We conducted a single center, retrospective, case-control study. Adult patients (≥ 18 years old) admitted to Stanford Hospital (Stanford, California, USA) between 2016 and 2020 with ≥ 1 blood culture positive for vancomycin resistant Enterococcus spp. were screened for inclusion. Case patients included those who had an episode of persistent bacteremia, defined as bacteremia for ≥ 4 days despite VRE-directed therapy. Control patients had non-persistent bacteremia, defined as documented clearance of blood cultures within 4 days of active treatment initiation. Patients were excluded if they had incomplete data records, did not have repeat blood cultures drawn after the initial index culture, did not receive VRE-directed therapy, or expired within 4 days of treatment initiation. This study was reviewed and deemed to be non-human subjects research by the Stanford University School of Medicine Panel on Human Subjects in Medical Research.
Patient data was extracted from the medical record by a single trained reviewer, using a structured data collection form within REDCap (Research Electronic Data Capture, Stanford University) [17, 18]. Patient demographics, including comorbidities, presence or absence of a central line or prosthetic device at the time of index blood culture, infection site, antimicrobial management and outcomes were collected. The Charlson comorbidity index (CCI) was used to provide a composite score of comorbid conditions. The severity of bacteremia at the time of the initial positive VRE blood culture was assessed using the Pitt bacteremia score, with most significant values within 48 h of index culture.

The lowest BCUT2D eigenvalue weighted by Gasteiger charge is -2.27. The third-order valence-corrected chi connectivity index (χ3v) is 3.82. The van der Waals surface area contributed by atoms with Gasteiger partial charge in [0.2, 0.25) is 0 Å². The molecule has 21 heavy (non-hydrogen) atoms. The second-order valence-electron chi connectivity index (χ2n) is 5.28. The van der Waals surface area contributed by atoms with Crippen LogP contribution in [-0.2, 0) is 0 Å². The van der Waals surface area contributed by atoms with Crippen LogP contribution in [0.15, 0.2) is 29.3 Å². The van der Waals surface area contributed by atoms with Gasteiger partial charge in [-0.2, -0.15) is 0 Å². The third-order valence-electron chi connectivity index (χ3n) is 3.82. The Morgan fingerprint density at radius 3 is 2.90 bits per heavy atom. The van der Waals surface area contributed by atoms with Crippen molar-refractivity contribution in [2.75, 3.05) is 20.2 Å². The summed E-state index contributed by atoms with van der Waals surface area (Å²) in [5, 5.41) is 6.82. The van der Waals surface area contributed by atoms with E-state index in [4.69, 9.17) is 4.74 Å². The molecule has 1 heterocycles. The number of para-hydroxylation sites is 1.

Duration of bacteremia was defined as the number of days between the first positive and last positive blood culture. Recurrent VRE BSI was defined as a new positive blood culture result for VRE following at least 14 days of negative blood cultures after receiving active therapy. Breakthrough VRE BSI was defined as initial clearance of bacteremia followed by a subsequent positive blood culture within 14 days of the initial index culture. Severe neutropenia was defined as an absolute neutrophil count < 500 cells/mm3. Source of VRE bacteremia and necessity for source control was determined via review of treating physicians’ notes and the available clinical and diagnostic data, including vital signs, laboratory and microbiology parameters, and imaging. Patients with identified sources of infection were further evaluated to determine if a source control intervention was required. Source was considered uncontrolled if an intervention was necessary and not performed.
Standard blood culture collection policy was to obtain two sets of blood cultures: one bottle of aerobic and one bottle of anaerobic culture medium in set one, and two bottles of aerobic culture medium in set two. The first positive blood isolate from each patient was used for microbiologic and molecular assessments. Screening for vancomycin resistance was performed by polymerase chain reaction detection of the vanA gene. Antimicrobial susceptibilities were subsequently determined using an automated system (MicroScan WalkAway Plus System (Beckman Coulter, Brea, CA)) and interpreted according to Clinical and Laboratory Standards Institute (CLSI) guidance at the time of the index blood culture. Daptomycin minimum inhibitory concentrations (MICs) of ≥ 4 mg/L were confirmed via E test.
The primary outcome was risk factors associated with persistent VRE BSI. Secondary outcomes included in-hospital mortality and rates of breakthrough and recurrent bacteremia.